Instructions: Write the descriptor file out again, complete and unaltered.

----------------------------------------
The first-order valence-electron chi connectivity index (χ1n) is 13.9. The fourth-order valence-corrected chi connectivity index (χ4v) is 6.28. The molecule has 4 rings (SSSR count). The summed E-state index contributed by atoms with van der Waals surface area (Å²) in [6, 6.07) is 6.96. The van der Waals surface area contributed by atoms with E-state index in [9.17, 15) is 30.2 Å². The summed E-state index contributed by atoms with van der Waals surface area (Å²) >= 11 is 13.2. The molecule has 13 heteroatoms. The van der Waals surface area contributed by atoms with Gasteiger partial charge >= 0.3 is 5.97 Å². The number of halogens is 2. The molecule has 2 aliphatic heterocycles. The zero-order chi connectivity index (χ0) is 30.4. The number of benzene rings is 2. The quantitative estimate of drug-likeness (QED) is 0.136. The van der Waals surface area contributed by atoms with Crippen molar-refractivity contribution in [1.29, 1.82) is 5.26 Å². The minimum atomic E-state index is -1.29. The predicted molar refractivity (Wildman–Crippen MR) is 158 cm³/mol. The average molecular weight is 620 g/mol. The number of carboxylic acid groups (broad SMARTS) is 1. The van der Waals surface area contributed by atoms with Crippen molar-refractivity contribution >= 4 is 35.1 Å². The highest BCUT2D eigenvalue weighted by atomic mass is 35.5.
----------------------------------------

The first-order valence-electron chi connectivity index (χ1n) is 13.9. The fourth-order valence-corrected chi connectivity index (χ4v) is 6.28. The molecule has 4 rings (SSSR count). The summed E-state index contributed by atoms with van der Waals surface area (Å²) in [6, 6.07) is 6.96. The van der Waals surface area contributed by atoms with E-state index in [9.17, 15) is 30.2 Å². The summed E-state index contributed by atoms with van der Waals surface area (Å²) >= 11 is 13.2. The molecule has 13 heteroatoms. The van der Waals surface area contributed by atoms with Gasteiger partial charge >= 0.3 is 5.97 Å². The number of halogens is 2. The molecule has 2 aliphatic heterocycles. The zero-order chi connectivity index (χ0) is 30.4. The number of benzene rings is 2. The quantitative estimate of drug-likeness (QED) is 0.136. The van der Waals surface area contributed by atoms with Crippen molar-refractivity contribution in [1.29, 1.82) is 5.26 Å². The minimum atomic E-state index is -1.29. The predicted molar refractivity (Wildman–Crippen MR) is 158 cm³/mol. The average molecular weight is 620 g/mol. The number of carboxylic acid groups (broad SMARTS) is 1. The van der Waals surface area contributed by atoms with Crippen molar-refractivity contribution >= 4 is 35.1 Å². The highest BCUT2D eigenvalue weighted by atomic mass is 35.5.